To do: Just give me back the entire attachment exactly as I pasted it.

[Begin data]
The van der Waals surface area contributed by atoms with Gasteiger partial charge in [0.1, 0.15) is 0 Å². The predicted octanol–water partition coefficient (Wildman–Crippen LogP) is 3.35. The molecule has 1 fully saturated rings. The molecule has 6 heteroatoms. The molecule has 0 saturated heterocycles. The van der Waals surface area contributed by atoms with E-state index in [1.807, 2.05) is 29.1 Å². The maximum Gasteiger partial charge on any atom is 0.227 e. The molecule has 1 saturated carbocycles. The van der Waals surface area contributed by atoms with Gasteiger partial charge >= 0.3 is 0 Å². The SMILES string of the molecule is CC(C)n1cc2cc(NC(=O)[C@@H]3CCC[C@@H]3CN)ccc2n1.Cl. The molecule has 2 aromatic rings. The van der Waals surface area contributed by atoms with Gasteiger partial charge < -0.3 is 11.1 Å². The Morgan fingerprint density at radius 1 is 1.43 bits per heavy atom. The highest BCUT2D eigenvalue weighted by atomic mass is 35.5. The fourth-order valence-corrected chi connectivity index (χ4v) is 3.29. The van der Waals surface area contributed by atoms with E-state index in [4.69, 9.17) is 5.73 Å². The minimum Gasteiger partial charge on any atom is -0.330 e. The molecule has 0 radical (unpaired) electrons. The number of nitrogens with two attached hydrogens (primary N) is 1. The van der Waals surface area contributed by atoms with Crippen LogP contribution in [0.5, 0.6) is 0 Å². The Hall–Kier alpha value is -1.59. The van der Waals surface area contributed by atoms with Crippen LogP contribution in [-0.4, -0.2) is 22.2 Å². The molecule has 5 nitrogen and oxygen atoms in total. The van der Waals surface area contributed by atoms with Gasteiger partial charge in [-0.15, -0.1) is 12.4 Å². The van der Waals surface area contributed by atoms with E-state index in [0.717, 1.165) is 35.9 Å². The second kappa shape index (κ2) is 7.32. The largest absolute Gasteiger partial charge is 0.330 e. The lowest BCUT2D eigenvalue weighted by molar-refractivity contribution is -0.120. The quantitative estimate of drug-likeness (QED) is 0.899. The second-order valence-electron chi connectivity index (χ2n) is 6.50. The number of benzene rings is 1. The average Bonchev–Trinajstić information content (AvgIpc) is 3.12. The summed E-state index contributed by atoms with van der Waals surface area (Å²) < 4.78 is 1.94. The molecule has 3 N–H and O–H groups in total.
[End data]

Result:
The van der Waals surface area contributed by atoms with Gasteiger partial charge in [0.1, 0.15) is 0 Å². The predicted octanol–water partition coefficient (Wildman–Crippen LogP) is 3.35. The molecule has 1 fully saturated rings. The molecule has 6 heteroatoms. The molecule has 0 saturated heterocycles. The van der Waals surface area contributed by atoms with E-state index in [1.807, 2.05) is 29.1 Å². The maximum Gasteiger partial charge on any atom is 0.227 e. The molecule has 1 saturated carbocycles. The van der Waals surface area contributed by atoms with Gasteiger partial charge >= 0.3 is 0 Å². The SMILES string of the molecule is CC(C)n1cc2cc(NC(=O)[C@@H]3CCC[C@@H]3CN)ccc2n1.Cl. The molecule has 2 aromatic rings. The van der Waals surface area contributed by atoms with Gasteiger partial charge < -0.3 is 11.1 Å². The Morgan fingerprint density at radius 1 is 1.43 bits per heavy atom. The highest BCUT2D eigenvalue weighted by atomic mass is 35.5. The fourth-order valence-corrected chi connectivity index (χ4v) is 3.29. The van der Waals surface area contributed by atoms with E-state index in [4.69, 9.17) is 5.73 Å². The minimum Gasteiger partial charge on any atom is -0.330 e. The molecule has 0 radical (unpaired) electrons. The number of nitrogens with two attached hydrogens (primary N) is 1. The van der Waals surface area contributed by atoms with Crippen LogP contribution in [0.5, 0.6) is 0 Å². The Hall–Kier alpha value is -1.59. The van der Waals surface area contributed by atoms with Crippen LogP contribution in [-0.4, -0.2) is 22.2 Å². The molecule has 5 nitrogen and oxygen atoms in total. The van der Waals surface area contributed by atoms with Gasteiger partial charge in [-0.15, -0.1) is 12.4 Å². The van der Waals surface area contributed by atoms with E-state index in [0.717, 1.165) is 35.9 Å². The second kappa shape index (κ2) is 7.32. The largest absolute Gasteiger partial charge is 0.330 e. The lowest BCUT2D eigenvalue weighted by molar-refractivity contribution is -0.120. The quantitative estimate of drug-likeness (QED) is 0.899. The second-order valence-electron chi connectivity index (χ2n) is 6.50. The number of benzene rings is 1. The average Bonchev–Trinajstić information content (AvgIpc) is 3.12. The summed E-state index contributed by atoms with van der Waals surface area (Å²) < 4.78 is 1.94. The molecule has 3 N–H and O–H groups in total.